multifactor authentication (MFA) and then required to be in place by the end of 2006.[12]
In 2012, the European Union Agency for Network and Information Security advised all banks to
consider the PC systems of their users being infected by malware by default and therefore use
security processes where the user can cross check the transaction data against manipulations like
for example (provided the security of the mobile phone holds up) SMS TAN where the
transaction data is send along with the TAN number or standalone smartcard readers with an
own screen including the transaction data into the TAN generation process while displaying it
beforehand to the user (see chipTAN) to counter man-in-the-middle attacks.[13]

See also

Current account
Enhanced Telephone, (Citibank product about 1990)
Guide to E-payments
Mobile banking
On-line and off-line
SMS Banking
Single sign-on
Telephone banking

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DVD-by-mail
From Wikipedia, the free encyclopedia
"Online video rental" redirects here. For rental of streaming or downloaded video, see video on
demand.

Part of a series on

E-commerce

Online goods and services

E-books

Software

Streaming media

Retail services

Banking
DVD-by-mail

Flower delivery

Food ordering

Pharmacy

Travel

Marketplace services

Advertising

Comparison shopping

Auctions

Social commerce
Trading communities

Wallet

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Payment

Ticketing

Customer service

Call centre

Help desk

Live support software

E-procurement
Purchase-to-pay

v
t

This article appears to be written like an advertisement. Please help improve it by


rewriting promotional content from a neutral point of view and removing any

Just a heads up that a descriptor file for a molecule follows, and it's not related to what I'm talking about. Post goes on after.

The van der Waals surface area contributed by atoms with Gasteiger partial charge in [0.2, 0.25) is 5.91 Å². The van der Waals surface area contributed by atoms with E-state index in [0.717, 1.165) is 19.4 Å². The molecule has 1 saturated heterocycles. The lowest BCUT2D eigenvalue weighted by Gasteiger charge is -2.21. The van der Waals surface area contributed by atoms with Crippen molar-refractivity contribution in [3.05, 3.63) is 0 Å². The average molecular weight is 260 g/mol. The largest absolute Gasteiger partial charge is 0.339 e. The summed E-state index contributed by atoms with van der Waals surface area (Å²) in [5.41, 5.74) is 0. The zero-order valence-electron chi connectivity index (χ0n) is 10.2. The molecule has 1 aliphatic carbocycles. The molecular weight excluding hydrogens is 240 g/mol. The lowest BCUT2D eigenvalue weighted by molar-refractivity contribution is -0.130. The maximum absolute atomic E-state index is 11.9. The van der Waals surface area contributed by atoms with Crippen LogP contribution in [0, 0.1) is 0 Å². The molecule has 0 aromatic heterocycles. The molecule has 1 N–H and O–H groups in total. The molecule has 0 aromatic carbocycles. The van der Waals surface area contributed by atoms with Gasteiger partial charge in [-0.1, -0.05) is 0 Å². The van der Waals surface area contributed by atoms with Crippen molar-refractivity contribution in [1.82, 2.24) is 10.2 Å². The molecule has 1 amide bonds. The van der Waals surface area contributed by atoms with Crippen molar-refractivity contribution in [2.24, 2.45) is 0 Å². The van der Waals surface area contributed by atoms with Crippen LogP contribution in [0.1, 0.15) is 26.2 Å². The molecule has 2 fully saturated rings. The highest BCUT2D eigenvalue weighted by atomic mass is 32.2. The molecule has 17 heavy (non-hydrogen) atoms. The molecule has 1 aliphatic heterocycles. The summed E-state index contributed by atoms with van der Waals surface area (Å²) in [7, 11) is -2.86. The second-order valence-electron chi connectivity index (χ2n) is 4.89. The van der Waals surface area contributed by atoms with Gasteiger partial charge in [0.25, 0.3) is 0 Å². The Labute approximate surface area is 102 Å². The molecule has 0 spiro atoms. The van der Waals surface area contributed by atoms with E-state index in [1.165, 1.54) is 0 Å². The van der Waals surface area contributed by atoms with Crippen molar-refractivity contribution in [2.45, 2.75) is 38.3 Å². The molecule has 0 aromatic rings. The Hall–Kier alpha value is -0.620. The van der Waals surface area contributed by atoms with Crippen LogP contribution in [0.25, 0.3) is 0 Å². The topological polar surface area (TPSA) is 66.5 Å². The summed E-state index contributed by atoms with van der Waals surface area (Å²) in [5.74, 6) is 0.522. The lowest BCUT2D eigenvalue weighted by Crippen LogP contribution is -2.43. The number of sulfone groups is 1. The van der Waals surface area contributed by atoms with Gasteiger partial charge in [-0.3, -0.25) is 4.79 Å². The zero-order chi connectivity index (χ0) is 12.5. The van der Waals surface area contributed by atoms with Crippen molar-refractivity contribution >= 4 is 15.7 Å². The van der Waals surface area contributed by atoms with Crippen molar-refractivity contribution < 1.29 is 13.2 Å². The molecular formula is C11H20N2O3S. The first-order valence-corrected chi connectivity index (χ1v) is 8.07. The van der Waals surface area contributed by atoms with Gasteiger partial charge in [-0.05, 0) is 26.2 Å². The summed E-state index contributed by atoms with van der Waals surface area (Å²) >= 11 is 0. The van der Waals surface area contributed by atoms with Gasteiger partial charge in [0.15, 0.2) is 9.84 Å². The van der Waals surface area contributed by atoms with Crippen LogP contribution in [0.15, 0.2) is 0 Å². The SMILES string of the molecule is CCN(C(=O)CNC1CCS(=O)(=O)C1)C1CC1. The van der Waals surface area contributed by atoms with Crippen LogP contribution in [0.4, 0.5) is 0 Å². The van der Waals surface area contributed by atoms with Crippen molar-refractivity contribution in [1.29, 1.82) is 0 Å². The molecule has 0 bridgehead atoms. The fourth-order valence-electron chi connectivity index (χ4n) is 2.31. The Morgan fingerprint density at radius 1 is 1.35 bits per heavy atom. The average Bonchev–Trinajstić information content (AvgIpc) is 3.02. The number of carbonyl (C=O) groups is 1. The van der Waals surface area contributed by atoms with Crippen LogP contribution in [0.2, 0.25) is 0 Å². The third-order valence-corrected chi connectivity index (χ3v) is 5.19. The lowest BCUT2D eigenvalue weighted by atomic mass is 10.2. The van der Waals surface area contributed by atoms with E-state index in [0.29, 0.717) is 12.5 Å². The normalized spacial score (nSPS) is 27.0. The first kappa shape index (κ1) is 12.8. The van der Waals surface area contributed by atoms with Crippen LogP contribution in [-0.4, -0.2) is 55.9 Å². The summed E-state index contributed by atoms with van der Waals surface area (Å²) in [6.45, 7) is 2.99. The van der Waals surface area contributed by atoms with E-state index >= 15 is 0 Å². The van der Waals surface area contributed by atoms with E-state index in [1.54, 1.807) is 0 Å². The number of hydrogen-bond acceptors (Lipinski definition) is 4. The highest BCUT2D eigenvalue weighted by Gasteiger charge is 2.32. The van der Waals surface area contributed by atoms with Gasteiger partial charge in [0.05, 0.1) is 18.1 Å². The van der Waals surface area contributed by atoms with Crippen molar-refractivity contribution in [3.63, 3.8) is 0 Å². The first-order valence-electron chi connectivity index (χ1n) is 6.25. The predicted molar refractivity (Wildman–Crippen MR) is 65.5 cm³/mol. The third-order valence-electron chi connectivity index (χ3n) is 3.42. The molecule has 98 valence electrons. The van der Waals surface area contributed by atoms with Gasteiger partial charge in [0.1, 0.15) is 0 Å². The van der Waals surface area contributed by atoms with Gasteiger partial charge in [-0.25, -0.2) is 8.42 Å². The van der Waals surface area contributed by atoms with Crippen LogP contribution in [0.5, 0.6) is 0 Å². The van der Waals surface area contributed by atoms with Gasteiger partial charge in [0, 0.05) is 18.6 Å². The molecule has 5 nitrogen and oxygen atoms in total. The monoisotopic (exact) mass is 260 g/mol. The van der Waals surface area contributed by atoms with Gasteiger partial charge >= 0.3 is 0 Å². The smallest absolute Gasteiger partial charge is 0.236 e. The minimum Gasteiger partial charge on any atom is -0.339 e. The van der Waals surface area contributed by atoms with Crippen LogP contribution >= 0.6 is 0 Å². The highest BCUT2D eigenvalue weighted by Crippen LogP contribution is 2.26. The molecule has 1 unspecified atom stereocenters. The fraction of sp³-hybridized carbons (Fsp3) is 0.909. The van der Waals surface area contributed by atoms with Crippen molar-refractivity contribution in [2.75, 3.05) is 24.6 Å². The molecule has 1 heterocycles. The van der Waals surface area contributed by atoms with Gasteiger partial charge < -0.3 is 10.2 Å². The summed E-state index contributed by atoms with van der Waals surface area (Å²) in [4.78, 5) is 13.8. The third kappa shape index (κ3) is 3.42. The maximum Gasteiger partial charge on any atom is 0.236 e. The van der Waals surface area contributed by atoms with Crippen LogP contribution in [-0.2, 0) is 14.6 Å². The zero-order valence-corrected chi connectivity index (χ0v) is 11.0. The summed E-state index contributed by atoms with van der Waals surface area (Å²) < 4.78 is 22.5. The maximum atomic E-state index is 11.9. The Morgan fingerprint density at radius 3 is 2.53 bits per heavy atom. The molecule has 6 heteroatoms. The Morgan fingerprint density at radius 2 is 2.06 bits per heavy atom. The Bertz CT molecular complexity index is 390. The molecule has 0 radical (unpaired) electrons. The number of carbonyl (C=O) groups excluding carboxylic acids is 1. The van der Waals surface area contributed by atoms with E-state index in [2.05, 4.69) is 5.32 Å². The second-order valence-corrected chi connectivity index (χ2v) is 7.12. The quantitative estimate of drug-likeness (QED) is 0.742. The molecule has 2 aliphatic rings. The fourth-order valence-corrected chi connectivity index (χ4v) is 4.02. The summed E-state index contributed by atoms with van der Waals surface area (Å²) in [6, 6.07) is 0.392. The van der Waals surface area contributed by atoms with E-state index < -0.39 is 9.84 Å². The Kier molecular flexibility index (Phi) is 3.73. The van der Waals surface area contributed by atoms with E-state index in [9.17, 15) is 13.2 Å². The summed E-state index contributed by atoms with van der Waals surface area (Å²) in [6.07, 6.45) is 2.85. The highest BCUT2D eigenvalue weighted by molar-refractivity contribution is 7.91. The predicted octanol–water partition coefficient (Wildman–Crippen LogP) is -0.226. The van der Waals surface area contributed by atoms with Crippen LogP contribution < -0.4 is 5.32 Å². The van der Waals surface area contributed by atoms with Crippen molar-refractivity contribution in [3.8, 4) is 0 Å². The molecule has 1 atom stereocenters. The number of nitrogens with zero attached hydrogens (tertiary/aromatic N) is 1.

inappropriate external links. (August 2012)
DVD-by-mail services allow a person to rent DVDs, Blu-ray Discs, video games and VCDs,
among other film media internet, for delivery by mail. Generally, all interaction between the
renter and the rental company takes place through the company's website.

Contents

1 Background
2 Types of plans
3 "Throttling"
4 Marketplace summaries
o 4.1 North and South America
4.1.1 United States
4.1.2 Canada
4.1.3 Mexico
4.1.4 Brazil
o 4.2 Europe
4.2.1 United Kingdom
o 4.3 Asia/Oceania
4.3.1 Australia
4.3.2 New Zealand
4.3.3 Singapore
4.3.4 India
4.3.5 Japan
o 4.4 Africa
4.4.1 South Africa
5 See also
6 References

Background
Most companies operate on the following model:

The customer joins the rental service and creates a list of titles they wish to watch, which
are ranked by priority.
Titles from the list are mailed to the customer.
The customer watches the films and then sends them back to the rental company.

Most companies will let customers keep the films for as long as they want; customers are,
however, limited to a set number of discs out at any one time. Commonly, once a disc is
returned, another is sent out. Some companies or plans may have a limit on the total number of
movies rented in a month. Memberships are usually billed monthly, and includes postage both
ways.
Variations exist; for example, Some companies also offer video game rentals while others offer
music. Redbox allows a user to reserve DVDs or Blu-ray discs online to retrieve and return the
DVD at Interactive kiosks located in various retail establishments. Netflix began an online
streaming program allowing for the online viewing of select movies and TV shows.
Comparison websites can be used to compare the features and price of various online rental
DVD companies.

Types of plans
Most companies provide variations on five basic types of membership plans:
"Unlimited"
These plans have no maximum on the number of movies one can rent per term, although
there is a limit on the number one may have out at any one time (the higher this limit, the
higher the monthly charge). "Unlimited" is something of a misnomer, since one will be
limited by the delivery time of the postal service involved, the distance between the
customer and the company's warehouse, etc. The company may also take active steps to
reduce the number of discs shippedsee the "Throttling" section below.
"Limited", "capped", "monthly maximum"